WASHINGTON -- New Jersey taxpayers, who already send $31 billion more to the federal government than they receive in services, would see their federal income taxes rise by another $137 million under the House Republican tax bill, according to a new study.
Only three other states, New York, California and Maryland, would see their overall tax burden rise despite legislation designed to reduce taxes on businesses and individuals, according to the Institute on Taxation and Economic Policy, a progressive research group in Washington.
"Every report that I have seen over the last month indicates that the Republican bill is not going to be good for New Jersey," said Rep. Bill Pascrell Jr., D-9th Dist., a member of the tax-writing House Ways and Means Committee. "All in all, this is a bad bill and every report that has come out indicates how bad it is."
The four states combined would pay $16.7 billion in additional taxes. The other 46 states would get a $101.5 billion tax cut.
Meanwhile, almost one-third of the reduction, $31.2 billion would flow to just two states: Texas, home of Ways and Means Committee Chairman Kevin Brady, and Florida.
The House Republican tax plan would exacerbate a disparity between high-tax states that send billions more to Washington than they receive in services, and states that can keep their taxes low because they getting more in federal funds.
New Jersey, for example, gets 74 cents back for every $1 in federal taxes, lowest among the 50 states, according to the State University of New York's Rockefeller Institute of Government. New York is second with 81 cents.
Florida gets $1.22 back. Texas almost breaks even at 98 cents.
The study was released as House Republicans prepared for a Thursday vote on their tax plan, which would increase the federal deficit by $1.5 trillion over 10 years.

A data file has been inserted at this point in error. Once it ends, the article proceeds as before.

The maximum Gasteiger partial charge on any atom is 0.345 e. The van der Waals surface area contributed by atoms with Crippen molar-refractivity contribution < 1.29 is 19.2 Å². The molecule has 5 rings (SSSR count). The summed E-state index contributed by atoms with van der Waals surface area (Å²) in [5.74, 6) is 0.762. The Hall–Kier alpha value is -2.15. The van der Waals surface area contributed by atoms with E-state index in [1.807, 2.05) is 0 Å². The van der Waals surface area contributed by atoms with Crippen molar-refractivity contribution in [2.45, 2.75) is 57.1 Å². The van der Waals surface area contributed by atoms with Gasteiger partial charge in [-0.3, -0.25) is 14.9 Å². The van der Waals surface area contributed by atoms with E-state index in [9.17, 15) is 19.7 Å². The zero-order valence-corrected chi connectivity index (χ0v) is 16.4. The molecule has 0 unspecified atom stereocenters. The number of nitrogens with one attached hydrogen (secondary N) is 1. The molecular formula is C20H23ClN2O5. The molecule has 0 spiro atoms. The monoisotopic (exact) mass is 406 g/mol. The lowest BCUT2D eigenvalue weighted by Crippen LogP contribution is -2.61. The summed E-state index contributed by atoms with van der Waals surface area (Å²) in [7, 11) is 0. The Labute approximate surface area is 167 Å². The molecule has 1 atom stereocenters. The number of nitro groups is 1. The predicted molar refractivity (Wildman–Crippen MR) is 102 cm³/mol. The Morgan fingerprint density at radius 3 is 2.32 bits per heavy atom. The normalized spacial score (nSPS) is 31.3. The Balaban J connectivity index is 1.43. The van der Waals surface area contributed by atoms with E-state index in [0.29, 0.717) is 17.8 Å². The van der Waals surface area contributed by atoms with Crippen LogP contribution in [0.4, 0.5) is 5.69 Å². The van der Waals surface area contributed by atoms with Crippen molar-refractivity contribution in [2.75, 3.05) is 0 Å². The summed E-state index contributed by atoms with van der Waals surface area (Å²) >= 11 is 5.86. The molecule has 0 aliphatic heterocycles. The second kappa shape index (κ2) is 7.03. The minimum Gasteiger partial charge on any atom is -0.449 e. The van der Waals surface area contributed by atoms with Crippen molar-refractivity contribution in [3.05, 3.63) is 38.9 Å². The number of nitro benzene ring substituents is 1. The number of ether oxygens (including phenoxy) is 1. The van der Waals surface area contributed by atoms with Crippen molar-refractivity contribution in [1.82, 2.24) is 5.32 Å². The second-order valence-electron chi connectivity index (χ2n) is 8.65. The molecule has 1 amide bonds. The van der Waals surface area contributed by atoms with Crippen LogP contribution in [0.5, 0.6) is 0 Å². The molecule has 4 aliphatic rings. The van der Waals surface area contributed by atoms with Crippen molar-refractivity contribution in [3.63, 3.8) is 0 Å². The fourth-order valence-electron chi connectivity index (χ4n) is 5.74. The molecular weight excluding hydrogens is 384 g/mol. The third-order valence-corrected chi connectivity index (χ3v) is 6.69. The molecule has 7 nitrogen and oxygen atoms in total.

It blames the tax hike on the fact that residents of the four states are among the heaviest users of the federal deduction for state and local taxes. The House Republican bill would eliminate the break for all but $10,000 in property taxes in order to fund lower income tax rates for individuals and corporations.
More than four in 10 New Jersey taxpayers take the state and local tax deduction, behind only Maryland and Connecticut, according to the Tax Foundation. New York and California also are among the top 10.
As a result, the number of New Jersey residents with enough deductions to itemize rather than take an increased standard deduction of $24,000 would decline by 60 percent to 658,000 from 1.6 million, essentially making the property tax break worthless, according to New Jersey Policy Perspective, a progressive research group.
In addition, the $11,300 increase in the standard deduction for a family of three from the current $12,700 would be cancelled out by the loss of the $4,050 per person exemption. A $300 per person tax credit designed to replace the personal exemption would expire in five years.
White House Budget Director Mick Mulvaney said that residents of low-tax states shouldn't be paying more in federal taxes because they can't take advantage of the same deduction as residents of high-tax states.
"You can make an argument that it's not fair, it's not right, that the folks who live in the low-tax jurisdictions are actually subsidizing" high-tax states, Mulvaney told reporters from local news outlets, including NJ Advance Media.
Mulvaney's home state of South Carolina, however, gets back $1.71 for every $1 paid in federal taxes, more than twice as much as New Jersey does, according to the Rockefeller Institute study.
"The system is not set up so that states get back the same amount of money they put in," Mulvaney said.